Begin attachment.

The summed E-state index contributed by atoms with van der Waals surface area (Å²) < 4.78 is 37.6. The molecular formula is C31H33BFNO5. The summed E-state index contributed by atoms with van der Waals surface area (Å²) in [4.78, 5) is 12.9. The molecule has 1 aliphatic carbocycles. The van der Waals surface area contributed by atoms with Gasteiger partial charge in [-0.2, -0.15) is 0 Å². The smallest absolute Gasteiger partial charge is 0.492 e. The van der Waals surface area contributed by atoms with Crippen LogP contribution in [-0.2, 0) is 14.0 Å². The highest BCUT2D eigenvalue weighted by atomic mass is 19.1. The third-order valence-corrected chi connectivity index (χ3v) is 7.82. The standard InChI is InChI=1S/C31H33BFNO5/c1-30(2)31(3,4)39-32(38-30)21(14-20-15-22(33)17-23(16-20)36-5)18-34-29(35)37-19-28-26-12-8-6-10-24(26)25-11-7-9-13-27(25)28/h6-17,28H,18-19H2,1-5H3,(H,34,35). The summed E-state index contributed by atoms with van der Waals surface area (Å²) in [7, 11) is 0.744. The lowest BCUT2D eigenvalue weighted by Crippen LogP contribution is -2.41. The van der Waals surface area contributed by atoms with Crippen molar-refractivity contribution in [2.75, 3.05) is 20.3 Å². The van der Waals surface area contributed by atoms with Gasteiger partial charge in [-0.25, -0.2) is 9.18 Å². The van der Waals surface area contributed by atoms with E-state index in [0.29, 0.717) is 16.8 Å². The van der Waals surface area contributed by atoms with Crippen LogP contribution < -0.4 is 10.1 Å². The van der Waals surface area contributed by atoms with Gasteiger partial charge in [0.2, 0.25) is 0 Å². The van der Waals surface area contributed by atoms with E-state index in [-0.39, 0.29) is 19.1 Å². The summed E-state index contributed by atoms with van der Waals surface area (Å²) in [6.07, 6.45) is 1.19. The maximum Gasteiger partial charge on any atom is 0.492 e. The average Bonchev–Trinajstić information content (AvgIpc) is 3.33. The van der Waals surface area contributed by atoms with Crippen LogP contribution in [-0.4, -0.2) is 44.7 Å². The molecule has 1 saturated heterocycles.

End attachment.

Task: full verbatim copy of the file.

The summed E-state index contributed by atoms with van der Waals surface area (Å²) < 4.78 is 37.6. The molecular formula is C31H33BFNO5. The summed E-state index contributed by atoms with van der Waals surface area (Å²) in [4.78, 5) is 12.9. The molecule has 1 aliphatic carbocycles. The van der Waals surface area contributed by atoms with Gasteiger partial charge in [-0.2, -0.15) is 0 Å². The smallest absolute Gasteiger partial charge is 0.492 e. The van der Waals surface area contributed by atoms with Crippen LogP contribution in [-0.2, 0) is 14.0 Å². The highest BCUT2D eigenvalue weighted by atomic mass is 19.1. The third-order valence-corrected chi connectivity index (χ3v) is 7.82. The standard InChI is InChI=1S/C31H33BFNO5/c1-30(2)31(3,4)39-32(38-30)21(14-20-15-22(33)17-23(16-20)36-5)18-34-29(35)37-19-28-26-12-8-6-10-24(26)25-11-7-9-13-27(25)28/h6-17,28H,18-19H2,1-5H3,(H,34,35). The summed E-state index contributed by atoms with van der Waals surface area (Å²) in [7, 11) is 0.744. The lowest BCUT2D eigenvalue weighted by Crippen LogP contribution is -2.41. The van der Waals surface area contributed by atoms with Crippen molar-refractivity contribution in [2.75, 3.05) is 20.3 Å². The van der Waals surface area contributed by atoms with Gasteiger partial charge in [-0.25, -0.2) is 9.18 Å². The van der Waals surface area contributed by atoms with E-state index in [0.29, 0.717) is 16.8 Å². The van der Waals surface area contributed by atoms with Crippen LogP contribution < -0.4 is 10.1 Å². The van der Waals surface area contributed by atoms with Gasteiger partial charge in [0.2, 0.25) is 0 Å². The van der Waals surface area contributed by atoms with E-state index in [-0.39, 0.29) is 19.1 Å². The summed E-state index contributed by atoms with van der Waals surface area (Å²) in [6.07, 6.45) is 1.19. The maximum Gasteiger partial charge on any atom is 0.492 e. The average Bonchev–Trinajstić information content (AvgIpc) is 3.33. The van der Waals surface area contributed by atoms with Crippen LogP contribution in [-0.4, -0.2) is 44.7 Å². The molecule has 1 saturated heterocycles.